Scarring is a normal part of healing. Every wound and surgical incision will heal with a scar. The challenge is to try to minimise the adverse effects of scarring, such as an unsightly scar or scar tethering that restricts movement.
After an injury to the dermis (the lower layer of the skin) the body deposits tissue that is rich in collagen. Over the following months the tissue accumulates, increasing in height, firmness and redness. This is why a new or recent scar looks more obvious than an old scar.
The scar then stabilises (typically over 6-9 months) and then begins to flatten, soften and become paler. A scar will always be present and can never completely disappear - although it is possible to have a scar that is not noticeable to the casual glance or, occasionally, even on very close inspection.
Abnormal scarring commonly involves either hypertrophic scarring or keloid scarring. Both are manifestations of overexuberant scarring, where the body makes too much collagen.
Incorrect placement of scars can also lead to poor functional or cosmetic outcomes. If a scar is placed longitudinally in the skin across a joint it tends to contract and impair the movement of the joint.
In hypertrophic scarring the scar tissue builds up more than is normal, and takes a much longer time course to resolve.
- Linear hypertrophic scars are red, raised and confined to the original borders of the incision. They usually develop in the weeks after surgery and can continue to increase in size over the following few months. These often improve with the passage of time.
- Widespread hypertrophic scars are red, raised and confined to the origianl borders of the injury. They are widespread because of the wide area affected by the initial injury, such as in a burn.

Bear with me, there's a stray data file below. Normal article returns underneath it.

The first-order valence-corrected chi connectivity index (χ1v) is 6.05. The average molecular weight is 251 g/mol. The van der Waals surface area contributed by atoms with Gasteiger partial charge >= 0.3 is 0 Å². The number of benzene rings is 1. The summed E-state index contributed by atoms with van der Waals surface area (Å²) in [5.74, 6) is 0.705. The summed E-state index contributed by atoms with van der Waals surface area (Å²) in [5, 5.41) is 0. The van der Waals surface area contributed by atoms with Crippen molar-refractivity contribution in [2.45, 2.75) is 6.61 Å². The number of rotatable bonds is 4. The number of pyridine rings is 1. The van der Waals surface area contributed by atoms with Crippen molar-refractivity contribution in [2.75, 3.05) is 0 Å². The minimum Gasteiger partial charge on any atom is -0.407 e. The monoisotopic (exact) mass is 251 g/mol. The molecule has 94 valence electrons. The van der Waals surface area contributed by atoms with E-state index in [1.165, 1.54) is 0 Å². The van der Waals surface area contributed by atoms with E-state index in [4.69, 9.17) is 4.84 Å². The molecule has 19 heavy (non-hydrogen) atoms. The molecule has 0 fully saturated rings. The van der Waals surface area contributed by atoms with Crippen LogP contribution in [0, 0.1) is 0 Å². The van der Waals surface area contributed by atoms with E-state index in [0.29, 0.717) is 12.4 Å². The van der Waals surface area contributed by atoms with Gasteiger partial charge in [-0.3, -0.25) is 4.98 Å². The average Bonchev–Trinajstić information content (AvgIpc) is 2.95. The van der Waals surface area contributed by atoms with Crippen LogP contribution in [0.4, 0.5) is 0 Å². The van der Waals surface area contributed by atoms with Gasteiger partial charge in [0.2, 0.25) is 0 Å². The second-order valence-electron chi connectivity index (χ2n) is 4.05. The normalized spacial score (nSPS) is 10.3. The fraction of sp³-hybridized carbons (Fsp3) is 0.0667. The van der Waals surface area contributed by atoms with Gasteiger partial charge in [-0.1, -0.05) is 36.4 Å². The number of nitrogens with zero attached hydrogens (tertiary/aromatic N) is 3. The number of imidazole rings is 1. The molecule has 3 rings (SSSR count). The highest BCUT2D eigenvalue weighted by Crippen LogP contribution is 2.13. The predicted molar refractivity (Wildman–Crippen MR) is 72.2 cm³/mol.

Keloid scar tissue does not follow the normal pattern of evolution, stabilisation and involution of normal scar tissue. Keloid scars are raised and usually itchy. They extend beyond the borders of the original injury, spreading to involve surrounding normal skin. They can develop spontaneously and up to a year after injury. They don't get better spontaneously. If they are cut out surgically they tend to return. While they are much more common in people with black or Asian skin-types, they can also occur in Caucasians. There is a familial tendency to them, which is estimated to affect <6% of the population (naturally this will vary according to the population).
Why do hypertrophic and keloid scars happen?
There are many theories, but we don't know for sure. The theories include excessive skin tension, inflammation, bacterial colonisation, foreign body reaction and abnormal responses of a person's fibroblast cells (a fibroblast is a type of skin cell).
While we don't know why hypertrophic and keloid scars happen we do have ways to reduce and minimise bad scarring.
Sun protection is always wise, but it is especially important to keep healing scars out of the sun. Sun exposure is detrimental to healing and is also likely to result in pigmentation changes (under or over pigmentation) within the scar.
Silicone gel sheeting
Silicone gel sheeting is the standard of care for the treatment of hypertrophic scars. Numerous randomized, double-blind studies have shown that silicone gel sheeting is effective in the treatment of hypertrophic scars and small keloids. It is thought to work through a combination of splinting, occlusion, hydration and local temperature alteration.